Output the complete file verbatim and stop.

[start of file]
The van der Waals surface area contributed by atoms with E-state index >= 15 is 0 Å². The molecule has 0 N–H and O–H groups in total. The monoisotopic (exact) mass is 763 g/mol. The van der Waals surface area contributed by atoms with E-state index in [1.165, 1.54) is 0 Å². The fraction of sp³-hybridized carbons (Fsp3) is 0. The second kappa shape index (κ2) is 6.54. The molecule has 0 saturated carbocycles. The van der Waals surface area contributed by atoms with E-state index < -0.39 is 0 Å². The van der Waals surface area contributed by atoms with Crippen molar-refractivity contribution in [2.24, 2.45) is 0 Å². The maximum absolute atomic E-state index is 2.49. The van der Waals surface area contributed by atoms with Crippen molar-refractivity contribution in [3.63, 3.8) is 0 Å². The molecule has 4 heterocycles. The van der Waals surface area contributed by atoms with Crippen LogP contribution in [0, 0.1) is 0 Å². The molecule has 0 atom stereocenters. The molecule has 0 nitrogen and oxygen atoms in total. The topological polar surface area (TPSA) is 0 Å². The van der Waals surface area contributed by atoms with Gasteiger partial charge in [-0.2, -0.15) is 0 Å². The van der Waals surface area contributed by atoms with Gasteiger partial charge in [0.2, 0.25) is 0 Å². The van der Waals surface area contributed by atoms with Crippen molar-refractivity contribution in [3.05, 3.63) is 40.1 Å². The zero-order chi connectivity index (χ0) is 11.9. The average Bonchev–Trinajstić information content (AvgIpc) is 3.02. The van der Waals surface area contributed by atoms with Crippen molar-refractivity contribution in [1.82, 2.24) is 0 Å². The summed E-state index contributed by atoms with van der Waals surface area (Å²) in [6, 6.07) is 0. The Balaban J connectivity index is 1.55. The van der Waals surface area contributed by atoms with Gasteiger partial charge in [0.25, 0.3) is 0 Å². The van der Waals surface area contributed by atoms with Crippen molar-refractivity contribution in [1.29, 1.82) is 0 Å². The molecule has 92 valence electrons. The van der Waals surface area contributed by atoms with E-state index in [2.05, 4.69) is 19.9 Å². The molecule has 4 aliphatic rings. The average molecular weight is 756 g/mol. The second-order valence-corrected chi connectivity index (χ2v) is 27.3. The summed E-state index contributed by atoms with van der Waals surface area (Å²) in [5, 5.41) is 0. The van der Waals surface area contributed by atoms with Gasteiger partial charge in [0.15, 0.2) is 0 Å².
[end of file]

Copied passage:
The van der Waals surface area contributed by atoms with E-state index >= 15 is 0 Å². The molecule has 0 N–H and O–H groups in total. The monoisotopic (exact) mass is 763 g/mol. The van der Waals surface area contributed by atoms with E-state index in [1.165, 1.54) is 0 Å². The fraction of sp³-hybridized carbons (Fsp3) is 0. The second kappa shape index (κ2) is 6.54. The molecule has 0 saturated carbocycles. The van der Waals surface area contributed by atoms with E-state index < -0.39 is 0 Å². The van der Waals surface area contributed by atoms with Crippen molar-refractivity contribution in [2.24, 2.45) is 0 Å². The maximum absolute atomic E-state index is 2.49. The van der Waals surface area contributed by atoms with Crippen molar-refractivity contribution in [3.63, 3.8) is 0 Å². The molecule has 4 heterocycles. The van der Waals surface area contributed by atoms with Crippen LogP contribution in [0, 0.1) is 0 Å². The molecule has 0 atom stereocenters. The molecule has 0 nitrogen and oxygen atoms in total. The topological polar surface area (TPSA) is 0 Å². The van der Waals surface area contributed by atoms with Gasteiger partial charge in [-0.2, -0.15) is 0 Å². The van der Waals surface area contributed by atoms with Gasteiger partial charge in [0.2, 0.25) is 0 Å². The van der Waals surface area contributed by atoms with Crippen molar-refractivity contribution in [3.05, 3.63) is 40.1 Å². The zero-order chi connectivity index (χ0) is 11.9. The average Bonchev–Trinajstić information content (AvgIpc) is 3.02. The van der Waals surface area contributed by atoms with Crippen molar-refractivity contribution in [1.82, 2.24) is 0 Å². The summed E-state index contributed by atoms with van der Waals surface area (Å²) in [6, 6.07) is 0. The Balaban J connectivity index is 1.55. The van der Waals surface area contributed by atoms with Gasteiger partial charge in [0.25, 0.3) is 0 Å². The van der Waals surface area contributed by atoms with Crippen molar-refractivity contribution in [1.29, 1.82) is 0 Å². The molecule has 92 valence electrons. The van der Waals surface area contributed by atoms with E-state index in [2.05, 4.69) is 19.9 Å². The molecule has 4 aliphatic rings. The average molecular weight is 756 g/mol. The second-order valence-corrected chi connectivity index (χ2v) is 27.3. The summed E-state index contributed by atoms with van der Waals surface area (Å²) in [5, 5.41) is 0. The van der Waals surface area contributed by atoms with Gasteiger partial charge in [0.15, 0.2) is 0 Å².